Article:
The future of classical music, as far as local student involvement is concerned, lies in very capable hands indeed, judging from the D.C. Youth Orchestra's third annual benefit concert Saturday night at the Kennedy Center. With Channel 7's Paul Berry as emcee and conductor Alfonso M. Pollard on the podium, the evening was short on talk but generous on music, finishing well past 11.

Both Pollard and the orchestra deserve commendation for bringing off a challenging program expertly. The world premiere of Pollard's "Fanfare fuer ein Wunderhorn" showcased the brass and percussion in a rousing opener that helped limber up these sections for Mahler's Symphony No. 1 ("Titan"). Despite some ensemble lapses and wayward intonation by the French horns during the first movement, the orchestra put together a thoughtful performance that reached its emotional peak in the sardonic third-movement funeral march built around "Frere Jacques."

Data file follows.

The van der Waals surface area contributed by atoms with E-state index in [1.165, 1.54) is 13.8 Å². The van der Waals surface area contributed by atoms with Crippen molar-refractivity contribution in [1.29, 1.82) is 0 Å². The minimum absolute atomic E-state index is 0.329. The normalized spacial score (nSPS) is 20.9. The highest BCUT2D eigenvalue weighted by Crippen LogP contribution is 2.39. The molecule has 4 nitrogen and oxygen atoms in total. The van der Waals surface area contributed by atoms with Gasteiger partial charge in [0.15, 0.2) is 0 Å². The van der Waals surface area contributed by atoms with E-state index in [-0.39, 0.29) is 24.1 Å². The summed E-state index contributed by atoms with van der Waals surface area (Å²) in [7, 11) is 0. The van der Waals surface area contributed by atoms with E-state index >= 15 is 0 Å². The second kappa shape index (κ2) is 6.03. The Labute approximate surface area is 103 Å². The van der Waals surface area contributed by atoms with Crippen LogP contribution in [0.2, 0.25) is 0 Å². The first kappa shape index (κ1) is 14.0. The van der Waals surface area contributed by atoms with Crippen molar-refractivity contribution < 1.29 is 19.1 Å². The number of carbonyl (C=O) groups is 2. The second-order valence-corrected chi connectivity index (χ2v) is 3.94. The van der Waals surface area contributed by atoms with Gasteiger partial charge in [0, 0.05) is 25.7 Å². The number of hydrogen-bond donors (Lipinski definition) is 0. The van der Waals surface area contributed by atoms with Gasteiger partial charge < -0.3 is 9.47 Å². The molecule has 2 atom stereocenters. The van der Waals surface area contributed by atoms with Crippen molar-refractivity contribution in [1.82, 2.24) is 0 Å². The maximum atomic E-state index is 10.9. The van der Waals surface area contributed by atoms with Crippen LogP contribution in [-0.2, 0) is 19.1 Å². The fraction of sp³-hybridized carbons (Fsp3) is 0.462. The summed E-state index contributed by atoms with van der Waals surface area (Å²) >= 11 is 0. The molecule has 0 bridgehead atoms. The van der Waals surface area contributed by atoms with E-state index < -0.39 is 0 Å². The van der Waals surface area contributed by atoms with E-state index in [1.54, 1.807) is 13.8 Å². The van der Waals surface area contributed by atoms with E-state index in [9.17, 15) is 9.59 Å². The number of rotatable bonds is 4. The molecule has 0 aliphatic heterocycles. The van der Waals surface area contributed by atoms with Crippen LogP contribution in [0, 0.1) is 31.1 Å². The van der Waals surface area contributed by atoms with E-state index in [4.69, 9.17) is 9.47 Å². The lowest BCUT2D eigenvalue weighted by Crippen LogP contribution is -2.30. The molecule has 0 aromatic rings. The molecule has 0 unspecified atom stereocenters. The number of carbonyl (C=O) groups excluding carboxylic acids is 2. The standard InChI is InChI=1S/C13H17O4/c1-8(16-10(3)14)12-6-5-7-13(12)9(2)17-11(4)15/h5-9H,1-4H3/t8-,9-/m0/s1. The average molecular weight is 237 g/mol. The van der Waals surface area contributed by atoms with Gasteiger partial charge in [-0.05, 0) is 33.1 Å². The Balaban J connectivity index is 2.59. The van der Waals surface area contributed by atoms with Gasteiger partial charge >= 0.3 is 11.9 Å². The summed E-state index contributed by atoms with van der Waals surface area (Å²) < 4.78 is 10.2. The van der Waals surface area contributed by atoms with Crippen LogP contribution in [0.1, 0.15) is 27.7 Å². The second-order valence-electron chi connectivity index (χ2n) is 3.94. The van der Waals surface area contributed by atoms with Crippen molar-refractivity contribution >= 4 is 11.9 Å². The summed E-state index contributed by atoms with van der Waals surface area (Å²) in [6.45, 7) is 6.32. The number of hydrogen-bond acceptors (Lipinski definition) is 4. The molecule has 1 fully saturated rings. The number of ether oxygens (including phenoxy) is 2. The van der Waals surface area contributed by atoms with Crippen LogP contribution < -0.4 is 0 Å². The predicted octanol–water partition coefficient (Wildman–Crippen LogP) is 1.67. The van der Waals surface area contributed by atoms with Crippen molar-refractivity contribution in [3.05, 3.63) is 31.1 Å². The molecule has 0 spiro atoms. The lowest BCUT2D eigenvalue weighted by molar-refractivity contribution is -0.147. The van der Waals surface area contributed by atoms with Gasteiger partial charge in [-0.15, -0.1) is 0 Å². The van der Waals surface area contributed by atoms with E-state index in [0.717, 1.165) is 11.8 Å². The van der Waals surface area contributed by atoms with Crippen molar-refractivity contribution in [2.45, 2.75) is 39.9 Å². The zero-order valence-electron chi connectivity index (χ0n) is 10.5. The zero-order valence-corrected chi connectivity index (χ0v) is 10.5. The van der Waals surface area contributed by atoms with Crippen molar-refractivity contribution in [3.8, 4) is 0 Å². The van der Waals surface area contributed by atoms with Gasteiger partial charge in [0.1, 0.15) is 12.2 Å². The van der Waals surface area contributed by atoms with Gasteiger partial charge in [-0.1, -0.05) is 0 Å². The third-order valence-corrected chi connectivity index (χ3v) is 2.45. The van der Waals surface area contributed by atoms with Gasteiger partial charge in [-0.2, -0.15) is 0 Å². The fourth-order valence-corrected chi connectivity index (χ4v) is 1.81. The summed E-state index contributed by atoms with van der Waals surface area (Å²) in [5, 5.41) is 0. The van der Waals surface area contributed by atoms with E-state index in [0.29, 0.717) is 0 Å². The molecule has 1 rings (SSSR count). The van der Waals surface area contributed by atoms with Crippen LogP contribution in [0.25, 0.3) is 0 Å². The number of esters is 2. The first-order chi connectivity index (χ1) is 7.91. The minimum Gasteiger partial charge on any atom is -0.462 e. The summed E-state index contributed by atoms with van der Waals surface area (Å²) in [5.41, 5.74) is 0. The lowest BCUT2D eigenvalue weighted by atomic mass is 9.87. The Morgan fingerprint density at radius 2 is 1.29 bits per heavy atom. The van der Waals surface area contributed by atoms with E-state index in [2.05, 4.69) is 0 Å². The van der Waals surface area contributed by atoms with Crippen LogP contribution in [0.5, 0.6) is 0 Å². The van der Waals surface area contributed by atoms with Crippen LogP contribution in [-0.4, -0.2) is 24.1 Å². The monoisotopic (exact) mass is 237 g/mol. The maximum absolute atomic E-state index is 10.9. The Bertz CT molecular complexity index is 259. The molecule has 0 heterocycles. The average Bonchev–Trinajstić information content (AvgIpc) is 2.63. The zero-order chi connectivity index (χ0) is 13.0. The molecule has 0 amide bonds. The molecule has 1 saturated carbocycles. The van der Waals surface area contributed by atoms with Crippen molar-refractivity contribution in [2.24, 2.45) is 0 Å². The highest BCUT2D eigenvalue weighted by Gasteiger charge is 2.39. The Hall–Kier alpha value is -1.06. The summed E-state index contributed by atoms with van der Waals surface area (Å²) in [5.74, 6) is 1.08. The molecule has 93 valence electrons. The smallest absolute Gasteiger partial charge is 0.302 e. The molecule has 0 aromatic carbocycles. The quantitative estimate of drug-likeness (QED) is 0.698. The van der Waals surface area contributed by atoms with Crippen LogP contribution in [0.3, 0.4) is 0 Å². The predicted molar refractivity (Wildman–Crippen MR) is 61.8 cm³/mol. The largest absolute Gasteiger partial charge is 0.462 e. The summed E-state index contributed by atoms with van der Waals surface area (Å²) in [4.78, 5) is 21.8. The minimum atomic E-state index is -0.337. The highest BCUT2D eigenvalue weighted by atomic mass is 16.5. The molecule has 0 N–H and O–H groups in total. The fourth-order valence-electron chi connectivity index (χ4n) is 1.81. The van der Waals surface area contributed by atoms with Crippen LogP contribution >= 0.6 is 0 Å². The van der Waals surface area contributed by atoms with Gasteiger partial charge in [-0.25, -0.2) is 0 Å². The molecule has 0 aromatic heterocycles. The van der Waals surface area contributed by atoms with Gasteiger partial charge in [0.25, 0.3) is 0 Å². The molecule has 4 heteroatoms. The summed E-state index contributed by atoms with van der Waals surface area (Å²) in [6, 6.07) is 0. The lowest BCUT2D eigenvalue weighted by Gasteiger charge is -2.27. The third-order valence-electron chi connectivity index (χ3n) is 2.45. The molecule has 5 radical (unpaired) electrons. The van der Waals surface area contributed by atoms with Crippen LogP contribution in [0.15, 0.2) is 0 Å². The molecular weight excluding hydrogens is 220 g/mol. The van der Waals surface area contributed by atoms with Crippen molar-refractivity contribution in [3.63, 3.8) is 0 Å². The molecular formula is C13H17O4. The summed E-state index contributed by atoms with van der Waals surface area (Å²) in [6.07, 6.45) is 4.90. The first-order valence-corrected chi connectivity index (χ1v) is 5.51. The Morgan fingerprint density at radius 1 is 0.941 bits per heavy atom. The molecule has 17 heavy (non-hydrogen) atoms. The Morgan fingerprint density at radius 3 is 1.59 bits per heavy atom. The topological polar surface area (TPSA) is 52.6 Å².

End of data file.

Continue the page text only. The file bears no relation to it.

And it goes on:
After intermission, graduating seniors received plaques and Jesse Jackson was presented the Elizabeth Polk Guest Humanitarian Service Award. Jackson praised the students' achievements and their contributions as positive role models.

Returning to the business of making music, the orchestra assumed a colorful supporting role behind soprano Phyllis Bryn-Julson, who effortlessly brought to life the nature settings of Joseph Canteloube's "Songs of the Auvergne." The sheer power of the concluding "Rienzi" overture by Wagner received a unanimous standing ovation.